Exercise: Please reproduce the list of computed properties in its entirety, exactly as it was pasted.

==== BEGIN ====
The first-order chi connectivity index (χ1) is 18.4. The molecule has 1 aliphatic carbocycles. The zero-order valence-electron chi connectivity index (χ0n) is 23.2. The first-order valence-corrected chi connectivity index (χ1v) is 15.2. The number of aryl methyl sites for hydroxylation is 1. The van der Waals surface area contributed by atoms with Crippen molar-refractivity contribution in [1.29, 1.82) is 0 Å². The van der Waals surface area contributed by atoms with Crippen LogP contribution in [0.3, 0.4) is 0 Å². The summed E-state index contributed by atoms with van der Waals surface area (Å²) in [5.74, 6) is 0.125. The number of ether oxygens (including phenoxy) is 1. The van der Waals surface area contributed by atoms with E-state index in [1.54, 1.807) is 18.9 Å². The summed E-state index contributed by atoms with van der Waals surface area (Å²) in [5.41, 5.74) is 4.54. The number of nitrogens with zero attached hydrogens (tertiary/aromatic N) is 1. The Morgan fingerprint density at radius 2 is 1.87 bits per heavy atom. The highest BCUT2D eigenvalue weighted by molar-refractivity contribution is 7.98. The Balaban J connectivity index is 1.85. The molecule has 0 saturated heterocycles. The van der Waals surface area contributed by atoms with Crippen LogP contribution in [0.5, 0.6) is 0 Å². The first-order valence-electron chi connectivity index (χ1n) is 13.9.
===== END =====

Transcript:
The first-order chi connectivity index (χ1) is 18.4. The molecule has 1 aliphatic carbocycles. The zero-order valence-electron chi connectivity index (χ0n) is 23.2. The first-order valence-corrected chi connectivity index (χ1v) is 15.2. The number of aryl methyl sites for hydroxylation is 1. The van der Waals surface area contributed by atoms with Crippen molar-refractivity contribution in [1.29, 1.82) is 0 Å². The van der Waals surface area contributed by atoms with Crippen LogP contribution in [0.3, 0.4) is 0 Å². The summed E-state index contributed by atoms with van der Waals surface area (Å²) in [5.74, 6) is 0.125. The number of ether oxygens (including phenoxy) is 1. The van der Waals surface area contributed by atoms with E-state index in [1.54, 1.807) is 18.9 Å². The summed E-state index contributed by atoms with van der Waals surface area (Å²) in [5.41, 5.74) is 4.54. The number of nitrogens with zero attached hydrogens (tertiary/aromatic N) is 1. The Morgan fingerprint density at radius 2 is 1.87 bits per heavy atom. The highest BCUT2D eigenvalue weighted by molar-refractivity contribution is 7.98. The Balaban J connectivity index is 1.85. The molecule has 0 saturated heterocycles. The van der Waals surface area contributed by atoms with Crippen LogP contribution in [0.5, 0.6) is 0 Å². The first-order valence-electron chi connectivity index (χ1n) is 13.9.